Climate Change Alters Flight Schedules for Over 400,000 Migrating Birds at the Strait of Gibraltar

July 6, 2024
3 mins read
Al borde de la costa de Tarifa, en el ‘balcón de África’, una pareja de milanos sobrevuela un lugar cercano al Centro para la Investigación de la Migración y el Cambio Global (CIMA) de la Fundación Migres. Estamos en uno de los lugares de observación y conteo de aves del estrecho, el Observatorio de Cazalla. Photo Credit: (Sinc). Strait of Gibraltar Birds
Al borde de la costa de Tarifa, en el ‘balcón de África’, una pareja de milanos sobrevuela un lugar cercano al Centro para la Investigación de la Migración y el Cambio Global (CIMA) de la Fundación Migres. Estamos en uno de los lugares de observación y conteo de aves del estrecho, el Observatorio de Cazalla. Photo Credit: (Sinc)

The Strait of Gibraltar, a narrow 14 km passage separating Europe from Africa, is one of the most significant migratory routes for birds. This natural bottleneck channels millions of birds annually as they travel between Europe and Africa. However, the journey is fraught with numerous challenges, and the impact of climate change has added new layers of complexity to this ancient migration route.

Some 400,000 storks and raptors, 750,000 seabirds, and several million small birds converge on their passage from Europe to Africa. 

Increasing temperatures and changing weather conditions are affecting the routes and habitats of these birds, forcing them to adjust quickly. Scientific news media SINC wrote an article quoting well-known ornithologist Alejandro Onrubia: “It affects the barriers they have to cross and the conditions of the places where they fly and rest.” In a video for TV programme Territorio Natura, Alejandro also stated that global warming is shortening their migration routes and making them migrate sooner due to winters being lighter in Europe, making it unnecessary for them to fly to Africa to obtain food.

Lo que también han observado es que estas águilas pescadoras se están sedentarizando, probablemente por el calentamiento global, y se quedan en el sur de España a pasar el invierno. Demasiados cambios para estas especies adaptadas a volar grandes distancias, a las que la presencia humana y el clima cambiante les están cortando las alas. Photo Credit: Sinc. Strait of Gibraltar Birds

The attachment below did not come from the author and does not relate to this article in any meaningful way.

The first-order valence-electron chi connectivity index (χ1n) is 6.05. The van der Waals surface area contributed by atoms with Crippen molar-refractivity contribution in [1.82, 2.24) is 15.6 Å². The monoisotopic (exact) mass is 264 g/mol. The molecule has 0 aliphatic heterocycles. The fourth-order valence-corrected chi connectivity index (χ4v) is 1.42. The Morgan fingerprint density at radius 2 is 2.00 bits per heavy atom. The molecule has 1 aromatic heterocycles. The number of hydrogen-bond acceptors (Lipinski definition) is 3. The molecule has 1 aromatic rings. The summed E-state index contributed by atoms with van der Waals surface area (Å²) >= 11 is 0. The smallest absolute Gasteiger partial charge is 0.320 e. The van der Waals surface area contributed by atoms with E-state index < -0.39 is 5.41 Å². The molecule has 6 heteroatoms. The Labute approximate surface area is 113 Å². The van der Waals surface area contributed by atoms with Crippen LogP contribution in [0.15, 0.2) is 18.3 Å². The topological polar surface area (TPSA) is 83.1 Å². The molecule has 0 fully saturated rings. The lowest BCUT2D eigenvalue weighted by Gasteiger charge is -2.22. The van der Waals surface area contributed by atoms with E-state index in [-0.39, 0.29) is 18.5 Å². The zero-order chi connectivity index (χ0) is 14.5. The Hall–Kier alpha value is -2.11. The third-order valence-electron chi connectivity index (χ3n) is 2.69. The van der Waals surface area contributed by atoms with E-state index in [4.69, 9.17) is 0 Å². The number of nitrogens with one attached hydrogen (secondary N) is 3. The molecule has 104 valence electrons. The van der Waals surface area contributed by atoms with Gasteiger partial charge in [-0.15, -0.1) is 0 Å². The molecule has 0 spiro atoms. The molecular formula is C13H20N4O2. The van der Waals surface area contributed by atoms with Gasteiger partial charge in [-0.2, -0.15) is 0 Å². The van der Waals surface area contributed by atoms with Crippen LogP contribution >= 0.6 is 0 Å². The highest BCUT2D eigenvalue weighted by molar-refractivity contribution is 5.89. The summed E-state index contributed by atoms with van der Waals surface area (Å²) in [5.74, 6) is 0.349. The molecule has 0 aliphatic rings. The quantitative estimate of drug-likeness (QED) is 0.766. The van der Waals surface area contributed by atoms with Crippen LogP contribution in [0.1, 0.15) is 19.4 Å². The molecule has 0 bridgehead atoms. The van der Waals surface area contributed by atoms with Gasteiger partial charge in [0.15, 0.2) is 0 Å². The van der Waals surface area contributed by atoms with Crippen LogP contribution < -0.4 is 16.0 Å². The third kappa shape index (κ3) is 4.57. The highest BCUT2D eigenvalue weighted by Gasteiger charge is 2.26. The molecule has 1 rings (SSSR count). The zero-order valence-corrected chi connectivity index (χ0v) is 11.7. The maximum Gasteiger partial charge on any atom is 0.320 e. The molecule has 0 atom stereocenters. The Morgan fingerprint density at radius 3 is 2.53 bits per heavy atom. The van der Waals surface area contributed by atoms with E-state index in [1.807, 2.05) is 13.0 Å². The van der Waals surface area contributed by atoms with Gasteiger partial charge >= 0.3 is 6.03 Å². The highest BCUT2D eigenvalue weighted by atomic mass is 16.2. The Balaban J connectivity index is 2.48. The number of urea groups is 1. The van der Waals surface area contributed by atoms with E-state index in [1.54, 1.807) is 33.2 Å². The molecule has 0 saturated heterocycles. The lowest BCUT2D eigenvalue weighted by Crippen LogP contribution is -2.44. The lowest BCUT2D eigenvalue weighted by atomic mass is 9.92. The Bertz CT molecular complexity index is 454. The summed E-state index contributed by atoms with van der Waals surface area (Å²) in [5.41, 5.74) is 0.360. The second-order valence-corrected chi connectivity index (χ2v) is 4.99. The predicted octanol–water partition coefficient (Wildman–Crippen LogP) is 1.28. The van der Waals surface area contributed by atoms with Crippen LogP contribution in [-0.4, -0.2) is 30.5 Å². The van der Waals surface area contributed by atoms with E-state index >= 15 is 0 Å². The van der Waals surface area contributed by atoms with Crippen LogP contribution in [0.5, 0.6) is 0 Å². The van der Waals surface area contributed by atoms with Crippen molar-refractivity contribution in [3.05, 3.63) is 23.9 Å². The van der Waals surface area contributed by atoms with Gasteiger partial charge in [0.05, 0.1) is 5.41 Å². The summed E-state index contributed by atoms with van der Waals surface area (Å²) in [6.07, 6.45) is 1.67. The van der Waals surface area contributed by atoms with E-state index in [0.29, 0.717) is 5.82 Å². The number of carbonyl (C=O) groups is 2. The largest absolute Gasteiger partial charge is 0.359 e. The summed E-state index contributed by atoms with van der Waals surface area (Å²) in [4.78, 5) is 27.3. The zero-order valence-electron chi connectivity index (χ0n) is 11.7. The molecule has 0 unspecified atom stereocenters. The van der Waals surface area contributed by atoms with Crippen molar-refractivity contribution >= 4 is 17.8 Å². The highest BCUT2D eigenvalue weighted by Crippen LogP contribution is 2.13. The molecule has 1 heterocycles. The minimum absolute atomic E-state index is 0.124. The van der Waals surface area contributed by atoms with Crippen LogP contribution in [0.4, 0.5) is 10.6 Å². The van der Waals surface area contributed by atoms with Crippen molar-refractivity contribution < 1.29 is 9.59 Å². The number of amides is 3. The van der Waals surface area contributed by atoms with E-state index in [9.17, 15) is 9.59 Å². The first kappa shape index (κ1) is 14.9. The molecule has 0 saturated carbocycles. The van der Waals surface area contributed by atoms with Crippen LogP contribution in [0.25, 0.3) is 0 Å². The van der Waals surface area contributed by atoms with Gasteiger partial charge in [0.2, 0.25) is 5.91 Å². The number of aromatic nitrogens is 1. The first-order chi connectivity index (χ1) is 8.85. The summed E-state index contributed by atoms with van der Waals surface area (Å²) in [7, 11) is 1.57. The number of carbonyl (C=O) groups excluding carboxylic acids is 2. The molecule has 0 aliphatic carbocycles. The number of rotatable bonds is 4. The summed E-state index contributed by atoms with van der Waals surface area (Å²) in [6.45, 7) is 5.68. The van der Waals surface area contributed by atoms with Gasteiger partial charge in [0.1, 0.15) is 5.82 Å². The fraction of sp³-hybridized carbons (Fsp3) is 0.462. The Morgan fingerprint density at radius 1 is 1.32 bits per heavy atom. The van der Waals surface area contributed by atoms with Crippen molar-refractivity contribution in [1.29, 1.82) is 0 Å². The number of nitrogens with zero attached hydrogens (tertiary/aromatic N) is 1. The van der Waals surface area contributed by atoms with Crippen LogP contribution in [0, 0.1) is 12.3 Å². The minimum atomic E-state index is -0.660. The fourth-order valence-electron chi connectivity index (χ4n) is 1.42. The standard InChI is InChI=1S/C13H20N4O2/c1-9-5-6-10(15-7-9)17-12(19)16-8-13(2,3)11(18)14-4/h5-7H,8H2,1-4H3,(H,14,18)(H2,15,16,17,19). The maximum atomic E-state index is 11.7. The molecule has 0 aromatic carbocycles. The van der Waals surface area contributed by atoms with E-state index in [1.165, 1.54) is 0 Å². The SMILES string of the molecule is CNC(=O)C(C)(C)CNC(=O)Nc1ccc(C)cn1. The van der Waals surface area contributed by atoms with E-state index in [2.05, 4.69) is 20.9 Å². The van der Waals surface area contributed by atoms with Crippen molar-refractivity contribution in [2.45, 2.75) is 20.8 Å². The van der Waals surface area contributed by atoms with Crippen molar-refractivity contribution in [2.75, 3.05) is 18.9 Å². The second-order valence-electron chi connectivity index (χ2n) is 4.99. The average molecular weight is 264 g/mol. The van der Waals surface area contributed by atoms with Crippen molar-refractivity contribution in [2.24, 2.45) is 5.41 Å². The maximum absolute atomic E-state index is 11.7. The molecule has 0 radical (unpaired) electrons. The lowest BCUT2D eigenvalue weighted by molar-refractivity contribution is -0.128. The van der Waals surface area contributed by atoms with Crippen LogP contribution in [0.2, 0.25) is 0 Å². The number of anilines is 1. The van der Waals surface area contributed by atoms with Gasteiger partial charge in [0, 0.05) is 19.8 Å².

Lo que también han observado es que estas águilas pescadoras se están sedentarizando, probablemente por el calentamiento global, y se quedan en el sur de España a pasar el invierno. Demasiados cambios para estas especies adaptadas a volar grandes distancias, a las que la presencia humana y el clima cambiante les están cortando las alas. Photo Credit: Sinc

He also noticed the incorporation of African species into the European continent because the South of the Iberian Peninsula is becoming ecologically more similar to the North of Africa. Thus, starting a process of colonization which can cause an imbalance in nature as it disrupts interactions between species, not just predators and prey; birds that choose not to migrate compete with resident birds, or may even colonize previously uninhabited regions, becoming invasive species. This may evolve into serious problems such as hybridization, shortages in food, competition for nests, or even disease transmission.

Additionally, human activity such as wind turbines complicate their migration, primarily through collision risks and habitat disruption. The large turbines can be difficult for birds to detect, leading to death. A study published by Journal of Animal Ecology found that wind turbines in Tarifa, Spain where soaring birds concentrate to cross the Strait, were forced to roam around Tarifa while waiting for conditions favoring sea crossing. Similarly, wind farms can cause a habitat loss of 3 to 14% as they alter or destroy key habitats that these birds rely on for resting, feeding, and breeding during their fly. This may increase their stress and energy expenditure by taking longer routes in order to avoid them. For Alejandro, “the percentage of surface area should be taken into account when planning the installation of a new park.”